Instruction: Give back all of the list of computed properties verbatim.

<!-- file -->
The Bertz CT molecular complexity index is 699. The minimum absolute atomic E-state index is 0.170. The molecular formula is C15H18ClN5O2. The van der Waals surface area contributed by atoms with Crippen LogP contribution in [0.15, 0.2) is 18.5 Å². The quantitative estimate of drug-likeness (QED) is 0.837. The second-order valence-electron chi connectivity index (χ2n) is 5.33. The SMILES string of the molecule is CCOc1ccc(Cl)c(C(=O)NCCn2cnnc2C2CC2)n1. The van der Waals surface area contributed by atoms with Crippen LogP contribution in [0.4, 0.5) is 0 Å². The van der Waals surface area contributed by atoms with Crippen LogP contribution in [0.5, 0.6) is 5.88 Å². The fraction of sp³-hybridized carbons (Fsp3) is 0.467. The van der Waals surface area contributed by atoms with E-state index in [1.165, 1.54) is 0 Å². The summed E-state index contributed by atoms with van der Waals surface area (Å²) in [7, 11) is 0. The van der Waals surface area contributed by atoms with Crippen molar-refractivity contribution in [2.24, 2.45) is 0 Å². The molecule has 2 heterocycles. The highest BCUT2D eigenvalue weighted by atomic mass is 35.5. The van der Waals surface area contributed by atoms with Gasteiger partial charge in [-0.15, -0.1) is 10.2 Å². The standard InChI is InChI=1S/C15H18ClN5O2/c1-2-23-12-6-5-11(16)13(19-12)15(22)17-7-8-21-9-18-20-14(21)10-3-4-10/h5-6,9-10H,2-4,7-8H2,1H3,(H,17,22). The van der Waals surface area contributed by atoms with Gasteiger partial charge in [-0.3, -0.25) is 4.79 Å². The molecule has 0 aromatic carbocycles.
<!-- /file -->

The Bertz CT molecular complexity index is 699. The minimum absolute atomic E-state index is 0.170. The molecular formula is C15H18ClN5O2. The van der Waals surface area contributed by atoms with Crippen LogP contribution in [0.15, 0.2) is 18.5 Å². The quantitative estimate of drug-likeness (QED) is 0.837. The second-order valence-electron chi connectivity index (χ2n) is 5.33. The SMILES string of the molecule is CCOc1ccc(Cl)c(C(=O)NCCn2cnnc2C2CC2)n1. The van der Waals surface area contributed by atoms with Crippen LogP contribution in [0.4, 0.5) is 0 Å². The van der Waals surface area contributed by atoms with Crippen LogP contribution in [0.5, 0.6) is 5.88 Å². The fraction of sp³-hybridized carbons (Fsp3) is 0.467. The van der Waals surface area contributed by atoms with E-state index in [1.165, 1.54) is 0 Å². The summed E-state index contributed by atoms with van der Waals surface area (Å²) in [7, 11) is 0. The van der Waals surface area contributed by atoms with Crippen molar-refractivity contribution in [2.24, 2.45) is 0 Å². The molecule has 2 heterocycles. The highest BCUT2D eigenvalue weighted by atomic mass is 35.5. The van der Waals surface area contributed by atoms with Gasteiger partial charge in [-0.15, -0.1) is 10.2 Å². The standard InChI is InChI=1S/C15H18ClN5O2/c1-2-23-12-6-5-11(16)13(19-12)15(22)17-7-8-21-9-18-20-14(21)10-3-4-10/h5-6,9-10H,2-4,7-8H2,1H3,(H,17,22). The van der Waals surface area contributed by atoms with Gasteiger partial charge in [-0.3, -0.25) is 4.79 Å². The molecule has 0 aromatic carbocycles.